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What is CSS selector specificity?

If an element is targeted by multiple selectors, browser use the specificity of the selector to determine which styling to apply. Each selector has a specificity that is determined by what you use in that selector: elements, ID's, classes etc. This specificity is split up in different levels.

A single value in a higher level is more important than all levels below it. For example, you can have a 1000 class names, and a selector with a single ID would still be more specific.

Gotcha's when dealing with CSS selector specificity issues

  • The universal selector * has no specificity.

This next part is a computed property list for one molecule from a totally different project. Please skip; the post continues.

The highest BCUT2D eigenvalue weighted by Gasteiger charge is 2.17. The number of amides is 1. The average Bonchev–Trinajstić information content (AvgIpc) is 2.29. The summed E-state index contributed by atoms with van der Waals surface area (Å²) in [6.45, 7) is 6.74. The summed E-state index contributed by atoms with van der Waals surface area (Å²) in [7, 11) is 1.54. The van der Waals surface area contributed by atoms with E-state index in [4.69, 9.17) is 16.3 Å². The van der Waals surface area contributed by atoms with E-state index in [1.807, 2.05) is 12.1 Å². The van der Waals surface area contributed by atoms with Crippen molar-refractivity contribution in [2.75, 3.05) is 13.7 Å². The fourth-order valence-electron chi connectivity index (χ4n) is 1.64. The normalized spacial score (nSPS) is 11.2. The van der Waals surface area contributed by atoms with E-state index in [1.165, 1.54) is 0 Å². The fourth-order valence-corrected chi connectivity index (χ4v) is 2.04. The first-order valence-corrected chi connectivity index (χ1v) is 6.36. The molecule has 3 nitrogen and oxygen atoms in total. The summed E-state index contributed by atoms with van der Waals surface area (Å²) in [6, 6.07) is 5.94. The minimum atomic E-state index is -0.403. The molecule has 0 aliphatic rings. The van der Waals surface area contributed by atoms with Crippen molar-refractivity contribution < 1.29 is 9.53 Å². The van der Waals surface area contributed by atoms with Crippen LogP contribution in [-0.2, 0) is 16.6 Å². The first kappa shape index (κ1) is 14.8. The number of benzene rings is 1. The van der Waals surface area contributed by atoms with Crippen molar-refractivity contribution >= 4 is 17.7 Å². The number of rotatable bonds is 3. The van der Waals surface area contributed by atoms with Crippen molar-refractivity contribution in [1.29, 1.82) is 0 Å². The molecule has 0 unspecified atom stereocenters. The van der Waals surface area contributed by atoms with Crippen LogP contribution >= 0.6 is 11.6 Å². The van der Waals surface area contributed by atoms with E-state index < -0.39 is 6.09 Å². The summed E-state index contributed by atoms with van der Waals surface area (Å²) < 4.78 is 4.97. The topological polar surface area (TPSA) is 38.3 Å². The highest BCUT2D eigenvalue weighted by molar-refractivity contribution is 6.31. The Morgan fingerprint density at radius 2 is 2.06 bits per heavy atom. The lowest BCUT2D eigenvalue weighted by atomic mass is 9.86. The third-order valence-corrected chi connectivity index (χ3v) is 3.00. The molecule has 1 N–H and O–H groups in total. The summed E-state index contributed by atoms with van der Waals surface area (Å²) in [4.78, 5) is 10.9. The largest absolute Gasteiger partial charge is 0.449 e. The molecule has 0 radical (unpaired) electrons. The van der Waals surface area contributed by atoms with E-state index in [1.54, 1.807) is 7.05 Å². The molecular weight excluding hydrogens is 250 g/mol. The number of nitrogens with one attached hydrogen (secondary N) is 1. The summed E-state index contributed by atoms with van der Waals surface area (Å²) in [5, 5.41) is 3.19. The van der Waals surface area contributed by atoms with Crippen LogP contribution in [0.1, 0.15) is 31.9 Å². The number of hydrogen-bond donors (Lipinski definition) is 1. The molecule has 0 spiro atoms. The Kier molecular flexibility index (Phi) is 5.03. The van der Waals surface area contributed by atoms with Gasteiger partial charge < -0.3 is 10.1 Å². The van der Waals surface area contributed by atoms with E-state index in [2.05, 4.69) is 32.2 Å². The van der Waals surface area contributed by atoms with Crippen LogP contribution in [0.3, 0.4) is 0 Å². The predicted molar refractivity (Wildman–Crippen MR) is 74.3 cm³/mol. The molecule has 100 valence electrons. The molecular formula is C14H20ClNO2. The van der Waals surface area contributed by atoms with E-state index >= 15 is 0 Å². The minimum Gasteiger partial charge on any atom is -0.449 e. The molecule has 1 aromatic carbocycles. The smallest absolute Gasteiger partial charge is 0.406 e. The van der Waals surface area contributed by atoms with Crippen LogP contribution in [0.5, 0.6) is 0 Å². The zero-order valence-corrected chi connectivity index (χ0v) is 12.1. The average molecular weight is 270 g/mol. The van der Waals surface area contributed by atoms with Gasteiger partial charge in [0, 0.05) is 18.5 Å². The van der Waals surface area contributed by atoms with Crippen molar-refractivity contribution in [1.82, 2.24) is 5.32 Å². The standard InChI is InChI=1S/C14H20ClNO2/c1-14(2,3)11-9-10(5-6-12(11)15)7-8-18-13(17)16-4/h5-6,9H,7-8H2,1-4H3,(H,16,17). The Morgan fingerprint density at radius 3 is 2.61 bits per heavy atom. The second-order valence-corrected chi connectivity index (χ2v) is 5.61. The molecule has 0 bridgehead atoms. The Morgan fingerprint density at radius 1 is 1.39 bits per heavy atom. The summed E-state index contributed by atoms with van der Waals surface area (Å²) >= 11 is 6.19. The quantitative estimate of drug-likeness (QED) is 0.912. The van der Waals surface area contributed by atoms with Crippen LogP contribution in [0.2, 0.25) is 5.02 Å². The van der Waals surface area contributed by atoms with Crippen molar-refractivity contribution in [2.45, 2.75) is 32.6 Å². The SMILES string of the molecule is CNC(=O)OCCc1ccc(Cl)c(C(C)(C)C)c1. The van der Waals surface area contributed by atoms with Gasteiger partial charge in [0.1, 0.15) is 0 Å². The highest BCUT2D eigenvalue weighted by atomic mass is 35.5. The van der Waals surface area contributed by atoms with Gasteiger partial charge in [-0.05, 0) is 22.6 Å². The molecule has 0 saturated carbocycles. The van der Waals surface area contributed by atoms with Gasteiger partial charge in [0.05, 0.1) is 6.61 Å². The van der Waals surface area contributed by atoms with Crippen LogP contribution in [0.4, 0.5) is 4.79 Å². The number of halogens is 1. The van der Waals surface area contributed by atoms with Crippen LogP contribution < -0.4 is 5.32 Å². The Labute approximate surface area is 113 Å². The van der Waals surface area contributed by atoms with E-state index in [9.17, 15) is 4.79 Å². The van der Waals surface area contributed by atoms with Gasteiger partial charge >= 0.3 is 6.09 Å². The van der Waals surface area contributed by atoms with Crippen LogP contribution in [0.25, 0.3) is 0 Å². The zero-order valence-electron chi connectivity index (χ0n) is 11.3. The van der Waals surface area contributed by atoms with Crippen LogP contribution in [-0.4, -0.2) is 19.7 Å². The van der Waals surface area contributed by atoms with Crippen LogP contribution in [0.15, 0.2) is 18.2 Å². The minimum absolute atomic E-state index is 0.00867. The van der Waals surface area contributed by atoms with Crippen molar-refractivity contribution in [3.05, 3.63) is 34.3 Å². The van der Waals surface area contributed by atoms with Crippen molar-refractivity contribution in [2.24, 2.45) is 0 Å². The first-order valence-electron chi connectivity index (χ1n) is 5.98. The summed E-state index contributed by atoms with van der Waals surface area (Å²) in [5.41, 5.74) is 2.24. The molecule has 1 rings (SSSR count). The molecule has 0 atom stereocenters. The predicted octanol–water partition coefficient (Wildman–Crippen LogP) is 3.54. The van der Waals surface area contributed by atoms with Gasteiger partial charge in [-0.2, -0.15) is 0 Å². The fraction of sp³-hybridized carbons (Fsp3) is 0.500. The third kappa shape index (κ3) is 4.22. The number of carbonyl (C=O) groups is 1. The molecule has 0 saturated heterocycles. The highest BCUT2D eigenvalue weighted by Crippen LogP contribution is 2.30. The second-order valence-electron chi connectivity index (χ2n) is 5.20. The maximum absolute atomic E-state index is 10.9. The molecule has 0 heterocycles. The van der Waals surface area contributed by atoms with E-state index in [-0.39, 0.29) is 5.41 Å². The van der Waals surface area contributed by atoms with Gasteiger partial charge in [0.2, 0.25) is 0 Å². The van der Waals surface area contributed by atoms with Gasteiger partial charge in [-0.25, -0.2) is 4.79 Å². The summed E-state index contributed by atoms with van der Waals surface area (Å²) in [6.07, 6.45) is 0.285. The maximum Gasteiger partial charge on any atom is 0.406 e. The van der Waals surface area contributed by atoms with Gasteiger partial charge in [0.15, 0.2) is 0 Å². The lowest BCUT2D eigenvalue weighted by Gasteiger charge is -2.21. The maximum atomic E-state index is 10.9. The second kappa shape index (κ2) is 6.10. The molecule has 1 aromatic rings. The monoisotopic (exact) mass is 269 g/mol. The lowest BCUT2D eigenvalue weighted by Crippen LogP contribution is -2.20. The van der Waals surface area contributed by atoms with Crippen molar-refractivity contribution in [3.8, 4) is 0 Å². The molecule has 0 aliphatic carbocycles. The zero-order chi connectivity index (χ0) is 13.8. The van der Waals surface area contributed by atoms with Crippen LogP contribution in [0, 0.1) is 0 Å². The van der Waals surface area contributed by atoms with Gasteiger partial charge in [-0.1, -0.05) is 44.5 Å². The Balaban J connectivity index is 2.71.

• properties with !important are applied even if the selector is less specific.
  • …Except for the properties with !important in same or a higher specificity selectors later in your CSS.
  • …Except for the style="" attribute on an element.
  • If you use a pseudo class like :not() or :is(), the selector inside it with the highest specificity determines the specificity.
  • Anything in a :where() has no specificity.
  • For :nth-child(), :nth-last-child(), :host() and :host-context() pseudo-classes the specificity is the combination of the pseudo-class itself (0,1,0) plus the most specific of the selectors in them.
  • For the ::slotted() pseudo-element the specificity is the combination of the pseudo-element itself (0,0,1) plus the specificity of the selector inside it.
  • Child or sibling selectors (>, ~, +) add no specificity.

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